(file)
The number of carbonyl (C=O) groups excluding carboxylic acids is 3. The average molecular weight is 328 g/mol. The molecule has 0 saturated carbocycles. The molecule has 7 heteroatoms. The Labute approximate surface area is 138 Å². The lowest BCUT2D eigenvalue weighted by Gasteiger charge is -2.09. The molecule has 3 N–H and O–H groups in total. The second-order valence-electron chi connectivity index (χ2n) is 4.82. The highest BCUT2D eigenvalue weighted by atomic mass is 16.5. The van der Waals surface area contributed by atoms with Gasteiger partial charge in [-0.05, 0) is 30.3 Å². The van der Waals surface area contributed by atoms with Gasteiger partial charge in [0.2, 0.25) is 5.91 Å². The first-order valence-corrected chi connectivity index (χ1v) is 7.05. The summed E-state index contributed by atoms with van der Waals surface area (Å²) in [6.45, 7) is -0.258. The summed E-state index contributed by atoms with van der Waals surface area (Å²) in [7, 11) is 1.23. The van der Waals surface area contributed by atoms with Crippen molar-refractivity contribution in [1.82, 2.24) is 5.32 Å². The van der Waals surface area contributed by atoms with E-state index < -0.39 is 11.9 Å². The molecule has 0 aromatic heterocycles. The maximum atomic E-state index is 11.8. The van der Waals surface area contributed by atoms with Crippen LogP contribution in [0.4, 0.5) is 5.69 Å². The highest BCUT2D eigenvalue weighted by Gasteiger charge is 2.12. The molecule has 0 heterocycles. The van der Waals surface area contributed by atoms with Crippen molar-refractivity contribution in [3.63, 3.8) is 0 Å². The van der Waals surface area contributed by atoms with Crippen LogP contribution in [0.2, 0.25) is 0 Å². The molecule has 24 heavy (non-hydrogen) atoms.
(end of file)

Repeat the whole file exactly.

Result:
The number of carbonyl (C=O) groups excluding carboxylic acids is 3. The average molecular weight is 328 g/mol. The molecule has 0 saturated carbocycles. The molecule has 7 heteroatoms. The Labute approximate surface area is 138 Å². The lowest BCUT2D eigenvalue weighted by Gasteiger charge is -2.09. The molecule has 3 N–H and O–H groups in total. The second-order valence-electron chi connectivity index (χ2n) is 4.82. The highest BCUT2D eigenvalue weighted by atomic mass is 16.5. The van der Waals surface area contributed by atoms with Gasteiger partial charge in [-0.05, 0) is 30.3 Å². The van der Waals surface area contributed by atoms with Gasteiger partial charge in [0.2, 0.25) is 5.91 Å². The first-order valence-corrected chi connectivity index (χ1v) is 7.05. The summed E-state index contributed by atoms with van der Waals surface area (Å²) in [6.45, 7) is -0.258. The summed E-state index contributed by atoms with van der Waals surface area (Å²) in [7, 11) is 1.23. The van der Waals surface area contributed by atoms with Crippen molar-refractivity contribution in [1.82, 2.24) is 5.32 Å². The van der Waals surface area contributed by atoms with E-state index < -0.39 is 11.9 Å². The molecule has 0 aromatic heterocycles. The maximum atomic E-state index is 11.8. The van der Waals surface area contributed by atoms with Crippen LogP contribution in [0.4, 0.5) is 5.69 Å². The highest BCUT2D eigenvalue weighted by Gasteiger charge is 2.12. The molecule has 0 heterocycles. The van der Waals surface area contributed by atoms with Crippen molar-refractivity contribution in [3.63, 3.8) is 0 Å². The van der Waals surface area contributed by atoms with Crippen LogP contribution in [0.2, 0.25) is 0 Å². The molecule has 24 heavy (non-hydrogen) atoms.